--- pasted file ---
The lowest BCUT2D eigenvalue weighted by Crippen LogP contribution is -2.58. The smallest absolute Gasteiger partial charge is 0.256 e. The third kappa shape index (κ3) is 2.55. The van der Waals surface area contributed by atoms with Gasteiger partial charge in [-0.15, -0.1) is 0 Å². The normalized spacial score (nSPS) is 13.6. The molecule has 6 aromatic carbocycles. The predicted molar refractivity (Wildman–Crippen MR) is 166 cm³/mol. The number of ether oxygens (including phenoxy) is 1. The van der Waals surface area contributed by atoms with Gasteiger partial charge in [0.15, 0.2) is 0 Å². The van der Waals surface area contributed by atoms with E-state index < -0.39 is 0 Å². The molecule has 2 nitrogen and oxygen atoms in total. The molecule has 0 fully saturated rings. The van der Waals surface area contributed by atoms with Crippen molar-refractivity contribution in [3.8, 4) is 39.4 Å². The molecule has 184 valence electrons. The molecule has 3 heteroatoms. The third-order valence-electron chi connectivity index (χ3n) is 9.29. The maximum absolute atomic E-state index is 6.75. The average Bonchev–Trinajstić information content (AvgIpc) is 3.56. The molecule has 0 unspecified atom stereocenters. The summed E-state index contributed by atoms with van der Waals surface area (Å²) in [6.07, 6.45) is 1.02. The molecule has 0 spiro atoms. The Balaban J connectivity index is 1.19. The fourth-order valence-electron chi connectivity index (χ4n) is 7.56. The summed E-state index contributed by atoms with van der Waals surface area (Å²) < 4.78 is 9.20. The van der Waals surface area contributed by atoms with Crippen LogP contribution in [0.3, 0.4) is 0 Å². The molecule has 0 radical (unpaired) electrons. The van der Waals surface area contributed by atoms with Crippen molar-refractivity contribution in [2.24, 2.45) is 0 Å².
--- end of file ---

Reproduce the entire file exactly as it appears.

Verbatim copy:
The lowest BCUT2D eigenvalue weighted by Crippen LogP contribution is -2.58. The smallest absolute Gasteiger partial charge is 0.256 e. The third kappa shape index (κ3) is 2.55. The van der Waals surface area contributed by atoms with Gasteiger partial charge in [-0.15, -0.1) is 0 Å². The normalized spacial score (nSPS) is 13.6. The molecule has 6 aromatic carbocycles. The predicted molar refractivity (Wildman–Crippen MR) is 166 cm³/mol. The number of ether oxygens (including phenoxy) is 1. The van der Waals surface area contributed by atoms with Gasteiger partial charge in [0.15, 0.2) is 0 Å². The van der Waals surface area contributed by atoms with E-state index < -0.39 is 0 Å². The molecule has 2 nitrogen and oxygen atoms in total. The molecule has 0 fully saturated rings. The van der Waals surface area contributed by atoms with Crippen molar-refractivity contribution in [3.8, 4) is 39.4 Å². The molecule has 184 valence electrons. The molecule has 3 heteroatoms. The third-order valence-electron chi connectivity index (χ3n) is 9.29. The maximum absolute atomic E-state index is 6.75. The average Bonchev–Trinajstić information content (AvgIpc) is 3.56. The molecule has 0 unspecified atom stereocenters. The summed E-state index contributed by atoms with van der Waals surface area (Å²) in [6.07, 6.45) is 1.02. The molecule has 0 spiro atoms. The Balaban J connectivity index is 1.19. The fourth-order valence-electron chi connectivity index (χ4n) is 7.56. The summed E-state index contributed by atoms with van der Waals surface area (Å²) < 4.78 is 9.20. The van der Waals surface area contributed by atoms with Crippen LogP contribution in [0.3, 0.4) is 0 Å². The molecule has 0 radical (unpaired) electrons. The van der Waals surface area contributed by atoms with Crippen molar-refractivity contribution in [2.24, 2.45) is 0 Å².